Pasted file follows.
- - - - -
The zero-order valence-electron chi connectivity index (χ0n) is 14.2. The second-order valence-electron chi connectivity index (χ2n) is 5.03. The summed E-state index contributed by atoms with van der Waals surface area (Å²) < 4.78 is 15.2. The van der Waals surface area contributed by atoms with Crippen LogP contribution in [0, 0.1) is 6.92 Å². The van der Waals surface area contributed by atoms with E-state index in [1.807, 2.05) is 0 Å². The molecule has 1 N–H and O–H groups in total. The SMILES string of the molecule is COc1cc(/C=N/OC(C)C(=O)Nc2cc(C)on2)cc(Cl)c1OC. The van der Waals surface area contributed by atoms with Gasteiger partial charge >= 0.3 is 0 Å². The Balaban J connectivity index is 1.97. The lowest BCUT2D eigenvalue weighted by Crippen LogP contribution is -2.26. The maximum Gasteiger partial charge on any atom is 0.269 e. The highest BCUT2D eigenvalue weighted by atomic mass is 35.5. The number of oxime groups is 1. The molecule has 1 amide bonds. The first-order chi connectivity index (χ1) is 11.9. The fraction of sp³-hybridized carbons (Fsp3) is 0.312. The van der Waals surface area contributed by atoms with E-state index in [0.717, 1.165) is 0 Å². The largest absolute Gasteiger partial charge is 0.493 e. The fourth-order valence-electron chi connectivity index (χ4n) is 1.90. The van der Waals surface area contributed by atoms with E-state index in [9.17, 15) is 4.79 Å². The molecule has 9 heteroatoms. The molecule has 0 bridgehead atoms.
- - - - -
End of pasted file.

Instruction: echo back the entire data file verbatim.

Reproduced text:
The zero-order valence-electron chi connectivity index (χ0n) is 14.2. The second-order valence-electron chi connectivity index (χ2n) is 5.03. The summed E-state index contributed by atoms with van der Waals surface area (Å²) < 4.78 is 15.2. The van der Waals surface area contributed by atoms with Crippen LogP contribution in [0, 0.1) is 6.92 Å². The van der Waals surface area contributed by atoms with E-state index in [1.807, 2.05) is 0 Å². The molecule has 1 N–H and O–H groups in total. The SMILES string of the molecule is COc1cc(/C=N/OC(C)C(=O)Nc2cc(C)on2)cc(Cl)c1OC. The van der Waals surface area contributed by atoms with Gasteiger partial charge >= 0.3 is 0 Å². The Balaban J connectivity index is 1.97. The lowest BCUT2D eigenvalue weighted by Crippen LogP contribution is -2.26. The maximum Gasteiger partial charge on any atom is 0.269 e. The highest BCUT2D eigenvalue weighted by atomic mass is 35.5. The number of oxime groups is 1. The molecule has 1 amide bonds. The first-order chi connectivity index (χ1) is 11.9. The fraction of sp³-hybridized carbons (Fsp3) is 0.312. The van der Waals surface area contributed by atoms with E-state index in [0.717, 1.165) is 0 Å². The largest absolute Gasteiger partial charge is 0.493 e. The fourth-order valence-electron chi connectivity index (χ4n) is 1.90. The van der Waals surface area contributed by atoms with E-state index in [9.17, 15) is 4.79 Å². The molecule has 9 heteroatoms. The molecule has 0 bridgehead atoms.